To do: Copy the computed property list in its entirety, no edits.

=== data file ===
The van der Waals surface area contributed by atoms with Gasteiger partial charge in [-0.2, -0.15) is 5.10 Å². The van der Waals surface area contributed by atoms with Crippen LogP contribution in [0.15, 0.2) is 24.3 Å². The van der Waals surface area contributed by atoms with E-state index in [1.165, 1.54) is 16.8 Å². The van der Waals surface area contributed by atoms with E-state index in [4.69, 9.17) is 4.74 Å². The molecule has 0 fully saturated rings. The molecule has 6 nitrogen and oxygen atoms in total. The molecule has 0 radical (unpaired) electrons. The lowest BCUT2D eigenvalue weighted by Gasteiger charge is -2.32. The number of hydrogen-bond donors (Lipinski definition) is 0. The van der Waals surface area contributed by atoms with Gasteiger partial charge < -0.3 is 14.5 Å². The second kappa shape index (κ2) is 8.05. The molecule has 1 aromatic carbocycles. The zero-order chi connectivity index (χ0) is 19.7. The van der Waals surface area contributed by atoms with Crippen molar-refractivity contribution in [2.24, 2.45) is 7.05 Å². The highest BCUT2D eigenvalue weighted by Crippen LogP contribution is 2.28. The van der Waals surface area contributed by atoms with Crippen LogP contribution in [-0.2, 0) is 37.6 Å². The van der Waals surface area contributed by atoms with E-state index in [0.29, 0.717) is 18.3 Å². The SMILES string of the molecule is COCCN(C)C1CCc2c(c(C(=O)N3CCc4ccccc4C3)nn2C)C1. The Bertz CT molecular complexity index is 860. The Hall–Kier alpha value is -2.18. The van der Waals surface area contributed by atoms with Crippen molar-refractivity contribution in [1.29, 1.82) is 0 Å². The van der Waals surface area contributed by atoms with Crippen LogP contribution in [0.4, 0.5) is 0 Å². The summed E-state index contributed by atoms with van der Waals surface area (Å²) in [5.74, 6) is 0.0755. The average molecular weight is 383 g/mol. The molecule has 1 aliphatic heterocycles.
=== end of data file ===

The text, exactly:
The van der Waals surface area contributed by atoms with Gasteiger partial charge in [-0.2, -0.15) is 5.10 Å². The van der Waals surface area contributed by atoms with Crippen LogP contribution in [0.15, 0.2) is 24.3 Å². The van der Waals surface area contributed by atoms with E-state index in [1.165, 1.54) is 16.8 Å². The van der Waals surface area contributed by atoms with E-state index in [4.69, 9.17) is 4.74 Å². The molecule has 0 fully saturated rings. The molecule has 6 nitrogen and oxygen atoms in total. The molecule has 0 radical (unpaired) electrons. The lowest BCUT2D eigenvalue weighted by Gasteiger charge is -2.32. The number of hydrogen-bond donors (Lipinski definition) is 0. The van der Waals surface area contributed by atoms with Gasteiger partial charge < -0.3 is 14.5 Å². The second kappa shape index (κ2) is 8.05. The molecule has 1 aromatic carbocycles. The zero-order chi connectivity index (χ0) is 19.7. The van der Waals surface area contributed by atoms with Crippen molar-refractivity contribution in [2.24, 2.45) is 7.05 Å². The highest BCUT2D eigenvalue weighted by Crippen LogP contribution is 2.28. The van der Waals surface area contributed by atoms with Crippen LogP contribution in [-0.2, 0) is 37.6 Å². The van der Waals surface area contributed by atoms with E-state index in [0.29, 0.717) is 18.3 Å². The SMILES string of the molecule is COCCN(C)C1CCc2c(c(C(=O)N3CCc4ccccc4C3)nn2C)C1. The Bertz CT molecular complexity index is 860. The Hall–Kier alpha value is -2.18. The van der Waals surface area contributed by atoms with Crippen molar-refractivity contribution in [1.29, 1.82) is 0 Å². The van der Waals surface area contributed by atoms with Crippen LogP contribution in [0.4, 0.5) is 0 Å². The summed E-state index contributed by atoms with van der Waals surface area (Å²) in [5.74, 6) is 0.0755. The average molecular weight is 383 g/mol. The molecule has 1 aliphatic heterocycles.